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Firpta affidavit Form: What You Should Know

Do you have questions or need more information? We will be happy to answer any questions you may have about filing your FIR PTA or Form 3473 for Foreign Financial Institutions. Please give us a call at 877.723.

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Video instructions and help with filling out and completing Firpta affidavit

Instructions and Help about Firpta affidavit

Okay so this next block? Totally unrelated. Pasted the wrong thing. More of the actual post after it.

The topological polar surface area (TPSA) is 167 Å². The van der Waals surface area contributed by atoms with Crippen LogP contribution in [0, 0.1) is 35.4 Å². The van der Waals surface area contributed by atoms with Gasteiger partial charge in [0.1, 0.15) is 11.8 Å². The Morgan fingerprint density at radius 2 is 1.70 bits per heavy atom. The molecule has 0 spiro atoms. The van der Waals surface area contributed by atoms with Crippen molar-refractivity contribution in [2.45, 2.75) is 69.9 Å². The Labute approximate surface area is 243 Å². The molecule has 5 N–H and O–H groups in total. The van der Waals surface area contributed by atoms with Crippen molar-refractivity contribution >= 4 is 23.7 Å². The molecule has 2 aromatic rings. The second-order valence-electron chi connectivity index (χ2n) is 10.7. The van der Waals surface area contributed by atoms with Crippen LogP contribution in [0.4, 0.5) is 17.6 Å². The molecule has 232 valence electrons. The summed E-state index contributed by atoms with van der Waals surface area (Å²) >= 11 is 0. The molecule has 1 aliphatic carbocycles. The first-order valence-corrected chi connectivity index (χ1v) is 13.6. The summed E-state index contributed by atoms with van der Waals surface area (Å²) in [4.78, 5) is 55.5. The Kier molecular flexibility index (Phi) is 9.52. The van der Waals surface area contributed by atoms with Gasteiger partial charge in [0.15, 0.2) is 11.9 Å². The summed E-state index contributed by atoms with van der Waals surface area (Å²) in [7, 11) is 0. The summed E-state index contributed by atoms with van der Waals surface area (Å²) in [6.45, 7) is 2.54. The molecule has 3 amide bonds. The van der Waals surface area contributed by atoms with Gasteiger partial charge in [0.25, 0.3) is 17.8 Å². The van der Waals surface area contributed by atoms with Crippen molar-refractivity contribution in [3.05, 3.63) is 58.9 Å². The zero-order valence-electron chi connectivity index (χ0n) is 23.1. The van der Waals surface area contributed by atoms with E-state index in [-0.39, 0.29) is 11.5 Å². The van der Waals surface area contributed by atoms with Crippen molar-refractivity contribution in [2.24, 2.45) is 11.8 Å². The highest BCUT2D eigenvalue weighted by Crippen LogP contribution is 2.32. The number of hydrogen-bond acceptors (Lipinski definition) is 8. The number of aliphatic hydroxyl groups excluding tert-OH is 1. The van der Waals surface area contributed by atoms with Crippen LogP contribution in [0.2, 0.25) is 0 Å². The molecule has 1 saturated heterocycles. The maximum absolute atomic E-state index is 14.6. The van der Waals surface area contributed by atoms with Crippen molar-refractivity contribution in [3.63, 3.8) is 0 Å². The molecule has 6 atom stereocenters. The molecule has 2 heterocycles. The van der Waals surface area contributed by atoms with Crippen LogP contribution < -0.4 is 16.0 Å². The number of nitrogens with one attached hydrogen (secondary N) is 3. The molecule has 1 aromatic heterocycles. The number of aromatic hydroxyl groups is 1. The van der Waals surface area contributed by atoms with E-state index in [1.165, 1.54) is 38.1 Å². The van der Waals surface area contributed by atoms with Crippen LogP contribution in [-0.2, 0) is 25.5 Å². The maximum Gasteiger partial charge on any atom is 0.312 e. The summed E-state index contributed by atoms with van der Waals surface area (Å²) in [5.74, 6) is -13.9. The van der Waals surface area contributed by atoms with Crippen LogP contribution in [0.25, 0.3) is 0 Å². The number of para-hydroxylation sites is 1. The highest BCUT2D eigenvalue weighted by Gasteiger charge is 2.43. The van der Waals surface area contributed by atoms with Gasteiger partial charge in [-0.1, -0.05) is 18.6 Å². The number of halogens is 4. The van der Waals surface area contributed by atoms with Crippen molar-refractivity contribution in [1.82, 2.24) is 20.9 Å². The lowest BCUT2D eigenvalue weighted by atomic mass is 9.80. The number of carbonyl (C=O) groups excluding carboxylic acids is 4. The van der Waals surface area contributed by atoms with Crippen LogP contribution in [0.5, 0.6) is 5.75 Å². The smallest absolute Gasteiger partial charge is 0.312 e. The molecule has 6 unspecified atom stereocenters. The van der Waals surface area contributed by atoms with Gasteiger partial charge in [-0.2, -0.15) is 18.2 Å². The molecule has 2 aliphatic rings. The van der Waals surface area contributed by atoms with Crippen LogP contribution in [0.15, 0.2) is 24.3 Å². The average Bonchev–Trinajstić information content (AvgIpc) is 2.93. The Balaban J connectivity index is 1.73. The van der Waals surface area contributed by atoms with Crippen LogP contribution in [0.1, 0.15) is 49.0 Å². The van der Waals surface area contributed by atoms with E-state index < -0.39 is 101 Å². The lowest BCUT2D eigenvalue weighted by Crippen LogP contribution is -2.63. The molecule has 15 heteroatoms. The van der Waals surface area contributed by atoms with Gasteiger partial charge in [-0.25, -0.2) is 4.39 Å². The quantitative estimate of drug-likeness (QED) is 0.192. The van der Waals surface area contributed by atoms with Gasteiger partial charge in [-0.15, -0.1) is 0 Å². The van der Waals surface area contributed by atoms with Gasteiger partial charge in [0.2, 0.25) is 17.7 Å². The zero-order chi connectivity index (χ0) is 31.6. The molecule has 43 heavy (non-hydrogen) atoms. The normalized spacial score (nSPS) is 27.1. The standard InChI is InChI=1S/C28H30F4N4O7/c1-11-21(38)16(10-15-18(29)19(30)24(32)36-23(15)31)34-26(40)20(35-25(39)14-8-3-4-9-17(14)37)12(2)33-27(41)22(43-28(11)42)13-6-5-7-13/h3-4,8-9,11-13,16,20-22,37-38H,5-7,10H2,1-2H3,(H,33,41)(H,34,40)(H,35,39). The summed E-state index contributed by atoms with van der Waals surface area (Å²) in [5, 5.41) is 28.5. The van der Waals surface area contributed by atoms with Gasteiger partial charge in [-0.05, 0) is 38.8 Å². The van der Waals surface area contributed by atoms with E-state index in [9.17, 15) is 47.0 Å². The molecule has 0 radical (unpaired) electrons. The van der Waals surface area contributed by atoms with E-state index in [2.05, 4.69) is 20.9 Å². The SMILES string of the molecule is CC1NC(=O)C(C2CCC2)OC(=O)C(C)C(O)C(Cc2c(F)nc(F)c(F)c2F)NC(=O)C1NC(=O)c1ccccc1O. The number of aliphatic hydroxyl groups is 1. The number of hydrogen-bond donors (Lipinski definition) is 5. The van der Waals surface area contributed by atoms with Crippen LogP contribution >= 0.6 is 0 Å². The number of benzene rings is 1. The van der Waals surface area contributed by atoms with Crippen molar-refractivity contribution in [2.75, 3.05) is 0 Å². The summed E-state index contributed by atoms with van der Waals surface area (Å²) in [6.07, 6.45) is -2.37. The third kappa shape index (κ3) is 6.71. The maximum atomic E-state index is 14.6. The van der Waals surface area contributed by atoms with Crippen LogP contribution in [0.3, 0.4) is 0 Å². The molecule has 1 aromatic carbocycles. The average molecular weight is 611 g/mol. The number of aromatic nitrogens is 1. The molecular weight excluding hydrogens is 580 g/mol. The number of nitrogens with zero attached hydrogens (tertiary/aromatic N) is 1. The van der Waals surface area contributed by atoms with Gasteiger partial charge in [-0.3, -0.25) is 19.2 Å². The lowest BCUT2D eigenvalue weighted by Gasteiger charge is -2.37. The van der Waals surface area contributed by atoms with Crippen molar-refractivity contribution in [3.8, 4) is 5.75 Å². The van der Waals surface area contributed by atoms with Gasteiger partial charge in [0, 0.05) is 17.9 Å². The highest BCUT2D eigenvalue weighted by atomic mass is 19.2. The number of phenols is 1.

Hi, I'm Annie Fitzsimmons. I'm your Washington Realtors Legal Hotline lawyer. Today, we're going to talk about FERPA, the Foreign Investment Real Property Tax Act. We're not actually going to spend a lot of time talking about FERPA itself because I'm not a tax expert and I don't really know very much about FERPA. What I do know about is how you, as real estate brokers, need to address the concern that FERPA has injected into our industry in the last few years. Now, mind you, FERPA has not changed substantially in the last few years, but brokers' treatment of FERPA has changed for the following reason: if we have, as the seller, a non-resident alien as that term is defined by the US tax code, and that person fails to pay taxes required on the sale of the property, then the party liable for payment of those taxes is the buyer. Now, why does the US tax code do that? Because think about it for a second, if we have a non-resident alien, that means that they don't live in the United States and they're not citizens of the United States. So how is the IRS going to get jurisdiction over that person to go after the seller for collections or the taxes? The simple answer is they're not. So who in the transaction can the IRS go after if that seller doesn't pay their taxes? The easy answer is the buyer. That's why FERPA is set up to force the buyer to pay taxes that the seller fails to pay, and it puts the burden on the buyer to confirm the seller's status under the tax code before we get to the closing table. The good news is the statewide forms producer has given you the tools as...